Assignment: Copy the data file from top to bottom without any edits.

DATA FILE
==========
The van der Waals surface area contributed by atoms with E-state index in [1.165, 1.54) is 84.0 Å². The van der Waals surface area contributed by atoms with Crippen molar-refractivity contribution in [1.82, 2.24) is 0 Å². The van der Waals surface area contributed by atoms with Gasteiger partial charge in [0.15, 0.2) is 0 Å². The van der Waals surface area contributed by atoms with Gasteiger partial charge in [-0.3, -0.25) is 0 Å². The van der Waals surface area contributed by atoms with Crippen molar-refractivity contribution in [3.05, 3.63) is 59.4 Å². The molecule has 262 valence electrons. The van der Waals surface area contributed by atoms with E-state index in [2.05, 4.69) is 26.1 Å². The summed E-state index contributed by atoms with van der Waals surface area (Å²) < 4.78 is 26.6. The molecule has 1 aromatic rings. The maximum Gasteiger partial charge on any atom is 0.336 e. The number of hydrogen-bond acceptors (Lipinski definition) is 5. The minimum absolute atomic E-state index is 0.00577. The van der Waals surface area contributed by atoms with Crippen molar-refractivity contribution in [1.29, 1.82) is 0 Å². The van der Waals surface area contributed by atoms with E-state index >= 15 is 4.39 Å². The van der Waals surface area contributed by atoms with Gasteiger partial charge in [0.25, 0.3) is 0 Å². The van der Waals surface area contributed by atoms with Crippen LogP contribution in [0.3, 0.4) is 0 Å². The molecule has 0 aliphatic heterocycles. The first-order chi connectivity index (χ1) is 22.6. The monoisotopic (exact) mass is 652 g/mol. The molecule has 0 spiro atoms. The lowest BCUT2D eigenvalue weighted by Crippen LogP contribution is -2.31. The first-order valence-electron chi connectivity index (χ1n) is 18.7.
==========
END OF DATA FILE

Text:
The van der Waals surface area contributed by atoms with E-state index in [1.165, 1.54) is 84.0 Å². The van der Waals surface area contributed by atoms with Crippen molar-refractivity contribution in [1.82, 2.24) is 0 Å². The van der Waals surface area contributed by atoms with Gasteiger partial charge in [0.15, 0.2) is 0 Å². The van der Waals surface area contributed by atoms with Gasteiger partial charge in [-0.3, -0.25) is 0 Å². The van der Waals surface area contributed by atoms with Crippen molar-refractivity contribution in [3.05, 3.63) is 59.4 Å². The molecule has 262 valence electrons. The van der Waals surface area contributed by atoms with E-state index in [2.05, 4.69) is 26.1 Å². The summed E-state index contributed by atoms with van der Waals surface area (Å²) < 4.78 is 26.6. The molecule has 1 aromatic rings. The maximum Gasteiger partial charge on any atom is 0.336 e. The number of hydrogen-bond acceptors (Lipinski definition) is 5. The minimum absolute atomic E-state index is 0.00577. The van der Waals surface area contributed by atoms with Crippen molar-refractivity contribution in [1.29, 1.82) is 0 Å². The van der Waals surface area contributed by atoms with E-state index >= 15 is 4.39 Å². The van der Waals surface area contributed by atoms with Gasteiger partial charge in [0.25, 0.3) is 0 Å². The van der Waals surface area contributed by atoms with Crippen LogP contribution in [0.3, 0.4) is 0 Å². The molecule has 0 aliphatic heterocycles. The first-order chi connectivity index (χ1) is 22.6. The monoisotopic (exact) mass is 652 g/mol. The molecule has 0 spiro atoms. The lowest BCUT2D eigenvalue weighted by Crippen LogP contribution is -2.31. The first-order valence-electron chi connectivity index (χ1n) is 18.7.